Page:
17th Feb2023

‘Zombicide: Undead or Alive’ Board Game Review

by Matthew Smail

The end result of yet another gigantic CMON Kickstarter, Zombicide: Undead or Alive represents something like the tenth variant/setting that the game has taken place in, and critically, this is the first spin-off to be based on the updated Zombicide: Second Edition ruleset. Many people are now familiar with the Zombicide formula, and for them the difference between each setting is really what makes these iterative versions interesting – whether those differences relate to the theme or the new mechanisms. For anyone new to the series, theme is likely to be a more important factor – and for me, the Wild West setting of Zombicide: Undead or Alive is probably the most exciting among them!

Now, before I go into too much detail about the specifics of Zombicide: Undead or Alive, I should just mention that I am only going to be discussing the retail version of the base game in this review. It should be noted that if you have a Kickstarter copy, or if you choose to seek out some of the day one expansions that have already been released, then you’ll have access to loads more content – and I do mean LOADS. Zombicide: Undead or Alive already has an expansion which adds horses and horseback characters, a campaign that adds a steam mechanic (and a unique deck of weapons), an expansion focussed on new gear in the form of inventions, and then several expansions which add new baddies of both the regular and abomination (boss) variety. There is even a full campaign expansion among these, which brings more structure than simply stringing missions together in a story (which is a feature of the base game.)

Despite me being able to list so many things that are NOT in it, Zombicide: Undead or Alive does actually still come with a whole ton of content that is more than enough for any casual gamer. There are fourteen playable characters and around ten missions to play, plus over 70 enemy zombie miniatures to fight through. My only real complaint about the content on offer here is that there is only one very basic abomination bad guy included. Whilst abominations are included in most of the other expansions as a kind of “bonus” or indeed, as expansions on their own, I think it’s a bit of a shame that there weren’t at least two or three in the base game box.

Regardless of the physical content on offer or whether you invest in any expansions or not, Zombicide: Undead or Alive offers plenty of challenge in terms of action on the board. The ten missions included in the booklet certainly felt a bit stingey to me based on my experience with Zombicide: Second Edition, but what I didn’t count on was that with Zombicide: Undead or Alive, I would end up replaying most missions at least two or three times before I even came close to succeeding in them. Yes; Zombicide: Undead or Alive is by far the most difficult Zombicide game that I have ever played and probably the most difficult cooperative game I can remember – you will die, you will die quickly and you will lose often… Which is… Good?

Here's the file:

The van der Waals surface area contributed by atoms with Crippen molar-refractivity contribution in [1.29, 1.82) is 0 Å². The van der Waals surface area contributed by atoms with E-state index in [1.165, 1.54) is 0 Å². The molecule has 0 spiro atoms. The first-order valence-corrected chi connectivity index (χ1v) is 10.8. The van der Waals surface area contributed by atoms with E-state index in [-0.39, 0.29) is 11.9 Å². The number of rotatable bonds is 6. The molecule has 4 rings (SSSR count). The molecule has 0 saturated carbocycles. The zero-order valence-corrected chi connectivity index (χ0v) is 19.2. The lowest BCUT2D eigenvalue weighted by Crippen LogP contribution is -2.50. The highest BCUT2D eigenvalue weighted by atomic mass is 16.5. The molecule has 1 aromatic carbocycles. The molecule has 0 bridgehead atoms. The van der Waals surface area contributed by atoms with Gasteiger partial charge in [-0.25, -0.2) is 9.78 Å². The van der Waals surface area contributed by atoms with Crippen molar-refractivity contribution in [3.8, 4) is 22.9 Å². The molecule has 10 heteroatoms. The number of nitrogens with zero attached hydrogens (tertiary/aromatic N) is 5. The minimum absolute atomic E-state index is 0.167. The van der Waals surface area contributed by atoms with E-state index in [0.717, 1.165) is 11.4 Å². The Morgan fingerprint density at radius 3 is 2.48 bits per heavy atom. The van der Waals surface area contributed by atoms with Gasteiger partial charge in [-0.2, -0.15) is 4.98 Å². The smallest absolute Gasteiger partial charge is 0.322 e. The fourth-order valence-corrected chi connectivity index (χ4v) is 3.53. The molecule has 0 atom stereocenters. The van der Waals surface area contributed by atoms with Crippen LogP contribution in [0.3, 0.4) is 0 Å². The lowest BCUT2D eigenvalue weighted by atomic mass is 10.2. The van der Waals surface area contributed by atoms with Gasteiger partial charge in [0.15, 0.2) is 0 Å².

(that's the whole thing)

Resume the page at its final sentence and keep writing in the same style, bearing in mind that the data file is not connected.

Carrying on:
Yes, it’s very good, because whilst Zombicide: Undead or Alive retains the dice-chucking excitement and focus on fast-paced action that the series is famous for, it really focuses the minds of the players on making each turn as efficient as possible. This is due to a number of minor tweaks to the game tiles, the way spawning works, and because of the Wild West setting – let me explain. Firstly, the board will now often feature a train track – which at some point will feature a train – and that brings with it new challenges for how you move around the board, perhaps because your exit point is only going to be there for a few turns. Secondly, spawn points in Zombicide: Undead or Alive exist as normal in certain locations, but buildings (which have no doors in this version) now feature corpse piles, and when visited, these become active spawn points…

What this combination of the train and the new spawning means is that as you explore the map (and you will need to) you’re going to open up more and more locations which zombies will attack you from whilst still having to meet certain time-bound objectives. If the players don’t plan carefully and work as a team, they will be quickly overwhelmed, but if they try to avoid progressing certain objectives on certain missions, the train will simply pass them by. The final unique aspect of Zombicide: Undead or Alive which adds both salt and sanctuary to this challenge is the setting itself, and the classes that have been introduced to help balance the difficulty back towards the players.